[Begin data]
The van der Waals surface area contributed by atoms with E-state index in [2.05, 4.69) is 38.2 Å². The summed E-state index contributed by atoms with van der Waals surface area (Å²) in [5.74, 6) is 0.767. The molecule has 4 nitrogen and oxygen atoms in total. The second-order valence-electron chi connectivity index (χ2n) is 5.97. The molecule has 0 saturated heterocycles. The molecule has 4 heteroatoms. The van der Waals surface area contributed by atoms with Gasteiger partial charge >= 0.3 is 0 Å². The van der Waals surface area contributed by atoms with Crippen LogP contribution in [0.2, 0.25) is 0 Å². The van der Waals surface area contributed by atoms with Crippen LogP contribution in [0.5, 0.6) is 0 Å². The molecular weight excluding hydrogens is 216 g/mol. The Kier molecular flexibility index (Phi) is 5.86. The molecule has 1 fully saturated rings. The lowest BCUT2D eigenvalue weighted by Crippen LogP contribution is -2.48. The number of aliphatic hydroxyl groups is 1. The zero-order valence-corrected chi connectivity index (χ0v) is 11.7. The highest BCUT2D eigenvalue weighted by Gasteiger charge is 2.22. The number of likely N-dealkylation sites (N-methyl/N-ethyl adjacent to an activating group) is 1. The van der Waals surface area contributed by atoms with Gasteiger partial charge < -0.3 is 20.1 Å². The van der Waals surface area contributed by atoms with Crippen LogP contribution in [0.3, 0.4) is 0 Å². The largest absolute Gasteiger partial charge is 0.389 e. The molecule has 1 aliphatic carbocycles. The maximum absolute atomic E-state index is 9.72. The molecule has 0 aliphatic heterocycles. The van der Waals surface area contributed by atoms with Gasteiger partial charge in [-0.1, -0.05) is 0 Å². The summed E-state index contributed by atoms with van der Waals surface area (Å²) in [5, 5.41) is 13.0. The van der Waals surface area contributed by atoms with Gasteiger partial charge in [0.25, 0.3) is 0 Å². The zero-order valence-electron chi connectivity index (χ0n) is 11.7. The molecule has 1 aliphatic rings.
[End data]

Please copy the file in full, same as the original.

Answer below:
The van der Waals surface area contributed by atoms with E-state index in [2.05, 4.69) is 38.2 Å². The summed E-state index contributed by atoms with van der Waals surface area (Å²) in [5.74, 6) is 0.767. The molecule has 4 nitrogen and oxygen atoms in total. The second-order valence-electron chi connectivity index (χ2n) is 5.97. The molecule has 0 saturated heterocycles. The molecule has 4 heteroatoms. The van der Waals surface area contributed by atoms with Gasteiger partial charge >= 0.3 is 0 Å². The van der Waals surface area contributed by atoms with Crippen LogP contribution in [0.2, 0.25) is 0 Å². The van der Waals surface area contributed by atoms with Crippen LogP contribution in [0.5, 0.6) is 0 Å². The molecular weight excluding hydrogens is 216 g/mol. The Kier molecular flexibility index (Phi) is 5.86. The molecule has 1 fully saturated rings. The lowest BCUT2D eigenvalue weighted by Crippen LogP contribution is -2.48. The number of aliphatic hydroxyl groups is 1. The zero-order valence-corrected chi connectivity index (χ0v) is 11.7. The highest BCUT2D eigenvalue weighted by Gasteiger charge is 2.22. The number of likely N-dealkylation sites (N-methyl/N-ethyl adjacent to an activating group) is 1. The van der Waals surface area contributed by atoms with Gasteiger partial charge < -0.3 is 20.1 Å². The van der Waals surface area contributed by atoms with Crippen LogP contribution in [0.3, 0.4) is 0 Å². The largest absolute Gasteiger partial charge is 0.389 e. The molecule has 1 aliphatic carbocycles. The maximum absolute atomic E-state index is 9.72. The molecule has 0 aliphatic heterocycles. The van der Waals surface area contributed by atoms with Gasteiger partial charge in [-0.1, -0.05) is 0 Å². The summed E-state index contributed by atoms with van der Waals surface area (Å²) in [5, 5.41) is 13.0. The van der Waals surface area contributed by atoms with Gasteiger partial charge in [0.25, 0.3) is 0 Å². The zero-order valence-electron chi connectivity index (χ0n) is 11.7. The molecule has 1 aliphatic rings.